Being able to do what you love as a legitimate job is a privilege not every Australian has access to. It’s a pursuit that often require accessing tertiary education, or investing your own funds into a business idea, and not everyone has the money to do that. However, that’s where the side hustle comes in.
A side hustle is a job or hobby you do in your spare time to make a little extra cash. It means you don’t have to leave your 9-5 job to pursue the idea, and the initial layout of funds doesn’t have to be quiet so high, and the risks associated with failure are significantly lowered.
According to the NBN Side Hustle report, 80 per cent of Australians are looking to this as a way of finding fulfilment outside of work, while one in four are already going online outside of their regular job to pursue a passion or earn extra income.
Furthermore, more than one in three Australians admit to having made money using the internet, with almost half of those connected to the nbn™ network saying that their side hustle is bearing financial fruit.
And thanks to things like Youtube tutorials, how-to articles and online education, starting a side hustle and pursuing a hobby with your sights set on turning it into a career is more possible than ever. Especially when all you require is an active internet connection and a skill.
How do you turn a hobby into a career?
We decided to ask someone who has turned their own crafty hobby into a career for their advice on how others can do the same things. Melbourne couple Bianca Lambert and Thomas Wilson are the masterminds behind creative homewares label Capra Designs. They turned some spare-time hobbies into a thriving business, and this is what Bianca has to say about it.
How did Capra Designs start?
“I became obsessed with plants about seven years ago but wasn't satisfied with the pot options available. Tom and I started making pots and plant stands for the house. We taught ourselves how to make a silicon moulds and researched many different types of resin. Then we experimented with different colour combinations and pour techniques. It was really just a bit of fun to master a new craft. Generally, if we wanted something for the house we would make it, and we loved spending all of our spare time crafting together.”
How did you know you could turn this into a business?
“I was a serial crafter and always wanted to turn my crafts into a business. It wasn't so much that I knew I could turn this into a business, and more that the timing of this craft was right for me.”
“We had been making pots and plant stands for well over a year when I went on maternity leave. During this time, I researched manufacturing and supplier options, built a website and created a database of retail stores I wanted to work with. It was still just an idealistic dream at that point, but I was laying down the foundations.”
“After our son Banjo arrived I realised it was now or never. There was nothing to lose in giving it a go. It wasn’t until I launched that my work was published by The Design Files and my ideal retail stores wanted my product, that I realised I had something I could turn into a business.”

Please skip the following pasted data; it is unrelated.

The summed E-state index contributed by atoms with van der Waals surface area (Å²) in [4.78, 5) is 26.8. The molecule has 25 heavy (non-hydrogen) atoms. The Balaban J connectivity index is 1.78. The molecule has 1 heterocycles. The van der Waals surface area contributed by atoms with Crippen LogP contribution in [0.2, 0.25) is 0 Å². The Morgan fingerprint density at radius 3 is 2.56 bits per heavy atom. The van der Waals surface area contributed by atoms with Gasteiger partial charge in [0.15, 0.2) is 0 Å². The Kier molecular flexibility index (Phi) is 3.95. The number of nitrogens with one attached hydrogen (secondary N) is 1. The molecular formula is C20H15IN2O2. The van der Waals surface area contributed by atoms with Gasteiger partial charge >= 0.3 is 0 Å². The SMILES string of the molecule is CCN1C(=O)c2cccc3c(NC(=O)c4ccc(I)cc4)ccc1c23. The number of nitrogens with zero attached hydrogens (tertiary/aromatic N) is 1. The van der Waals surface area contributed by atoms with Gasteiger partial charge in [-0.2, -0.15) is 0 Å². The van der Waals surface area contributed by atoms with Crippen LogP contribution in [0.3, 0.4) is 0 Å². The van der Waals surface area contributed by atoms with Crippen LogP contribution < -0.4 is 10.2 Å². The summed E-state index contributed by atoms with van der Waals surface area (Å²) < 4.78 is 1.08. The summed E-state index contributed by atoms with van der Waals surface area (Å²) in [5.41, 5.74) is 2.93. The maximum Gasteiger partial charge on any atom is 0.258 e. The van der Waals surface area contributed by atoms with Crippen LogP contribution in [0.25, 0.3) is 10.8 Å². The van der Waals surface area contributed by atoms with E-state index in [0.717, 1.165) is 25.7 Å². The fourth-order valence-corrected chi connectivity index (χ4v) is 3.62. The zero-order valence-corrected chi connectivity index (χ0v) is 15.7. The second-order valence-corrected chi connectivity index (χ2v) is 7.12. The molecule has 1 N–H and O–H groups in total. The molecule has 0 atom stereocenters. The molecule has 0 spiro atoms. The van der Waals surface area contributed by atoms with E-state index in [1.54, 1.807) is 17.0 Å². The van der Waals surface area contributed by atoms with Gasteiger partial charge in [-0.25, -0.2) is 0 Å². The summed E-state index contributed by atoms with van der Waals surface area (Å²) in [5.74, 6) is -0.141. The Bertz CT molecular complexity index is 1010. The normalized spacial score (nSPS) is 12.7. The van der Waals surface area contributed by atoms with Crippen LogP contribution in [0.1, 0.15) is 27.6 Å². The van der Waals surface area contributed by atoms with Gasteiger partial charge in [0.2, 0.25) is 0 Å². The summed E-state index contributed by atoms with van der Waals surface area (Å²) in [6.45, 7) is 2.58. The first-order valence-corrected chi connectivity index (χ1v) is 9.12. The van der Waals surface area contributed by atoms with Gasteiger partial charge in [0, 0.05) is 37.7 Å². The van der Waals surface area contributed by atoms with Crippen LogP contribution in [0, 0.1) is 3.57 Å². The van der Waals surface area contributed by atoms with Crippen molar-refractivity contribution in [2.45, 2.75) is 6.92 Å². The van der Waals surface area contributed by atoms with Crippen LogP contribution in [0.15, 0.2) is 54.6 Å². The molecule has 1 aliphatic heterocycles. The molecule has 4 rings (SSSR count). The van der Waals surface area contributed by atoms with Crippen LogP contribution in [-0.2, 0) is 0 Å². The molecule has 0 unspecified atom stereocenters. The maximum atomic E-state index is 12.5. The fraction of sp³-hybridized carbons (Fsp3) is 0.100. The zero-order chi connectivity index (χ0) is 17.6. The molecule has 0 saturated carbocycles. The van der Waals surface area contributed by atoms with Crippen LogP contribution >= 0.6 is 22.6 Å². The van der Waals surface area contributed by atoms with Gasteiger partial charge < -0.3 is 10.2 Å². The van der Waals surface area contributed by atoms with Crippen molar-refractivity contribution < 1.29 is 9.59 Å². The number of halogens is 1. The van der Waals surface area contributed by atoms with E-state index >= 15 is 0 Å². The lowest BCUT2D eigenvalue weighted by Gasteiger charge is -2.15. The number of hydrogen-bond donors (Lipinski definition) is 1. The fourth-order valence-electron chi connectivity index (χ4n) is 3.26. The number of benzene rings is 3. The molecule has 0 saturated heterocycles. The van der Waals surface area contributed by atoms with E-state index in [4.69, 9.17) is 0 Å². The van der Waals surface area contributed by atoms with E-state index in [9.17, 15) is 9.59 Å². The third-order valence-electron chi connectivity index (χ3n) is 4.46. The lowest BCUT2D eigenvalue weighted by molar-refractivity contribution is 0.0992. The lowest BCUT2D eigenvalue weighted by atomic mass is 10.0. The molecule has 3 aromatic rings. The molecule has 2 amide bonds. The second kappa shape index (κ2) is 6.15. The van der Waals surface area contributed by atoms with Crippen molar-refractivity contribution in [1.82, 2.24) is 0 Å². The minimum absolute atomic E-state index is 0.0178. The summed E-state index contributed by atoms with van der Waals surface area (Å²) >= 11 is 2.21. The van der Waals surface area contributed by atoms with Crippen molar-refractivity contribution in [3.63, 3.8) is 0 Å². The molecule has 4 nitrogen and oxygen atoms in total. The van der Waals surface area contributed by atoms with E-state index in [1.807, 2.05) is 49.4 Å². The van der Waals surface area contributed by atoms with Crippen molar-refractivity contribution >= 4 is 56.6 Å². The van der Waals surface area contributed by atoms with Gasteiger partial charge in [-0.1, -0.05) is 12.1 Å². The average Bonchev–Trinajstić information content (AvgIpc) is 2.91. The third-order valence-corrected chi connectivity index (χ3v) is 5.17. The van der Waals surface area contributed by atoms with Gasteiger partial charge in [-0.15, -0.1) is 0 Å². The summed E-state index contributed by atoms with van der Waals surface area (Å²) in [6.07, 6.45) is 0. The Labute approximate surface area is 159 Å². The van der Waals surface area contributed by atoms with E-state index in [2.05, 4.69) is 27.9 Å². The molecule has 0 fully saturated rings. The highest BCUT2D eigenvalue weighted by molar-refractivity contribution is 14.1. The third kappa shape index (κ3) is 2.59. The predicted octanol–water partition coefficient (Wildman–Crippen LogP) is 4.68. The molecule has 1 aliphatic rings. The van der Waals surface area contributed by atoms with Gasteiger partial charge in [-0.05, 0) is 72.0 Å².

What were the first 3 steps of turning your craft into a business?
“The first step is to value your product, including all materials, packaging, labels and time, ensuring you have margins for wholesale and retail. At this point you will know already if you have a craft you can sell or not.”
“The second step is to decide how you would like to sell the product, and working out where your target market is. Would you like to sell to stores, at markets, online, etc?”
“The third step is to make the product and get it out into the public. This is not the point where you quit your day job! This is still an experimentation stage. Listen for feedback and make changes to your pricing and product accordingly. I got to this stage many times with other craft hobbies before finally having one that was successful in the marketplace.”
What is the hardest part of turning a craft into a business?
“I think the two hardest parts for us have been scaling the business and valuing our time properly.”
“As a maker, we often look at the cost of the materials, but not the cost of our time when pricing our products. And to be honest, if we valued our own time properly our products would be priced extremely high and wouldn't be affordable.”
“It took me over a year of being in business to realise this and learn that if I wanted to grow my business I couldn't keep making everything myself. This was the point I truly developed a business and stopped doing a hobby.”
“Neither Tom nor I enjoy production that much. We love designing and prototyping and experimenting, so our change in business structure got us back to what we love.”
What’s your advice to anyone thinking about turning their hobby or craft into a career?
“Go for it. Just put your product out into the market and see how people respond. You don't have to risk too much to give your craft a go.”
“Also, be patient. It may look as if brands have overnight success but there is a lot of long days, months and years before the success. And lastly, love what you do! I'm a big believer that this is the key to success no matter what industry you're in.”
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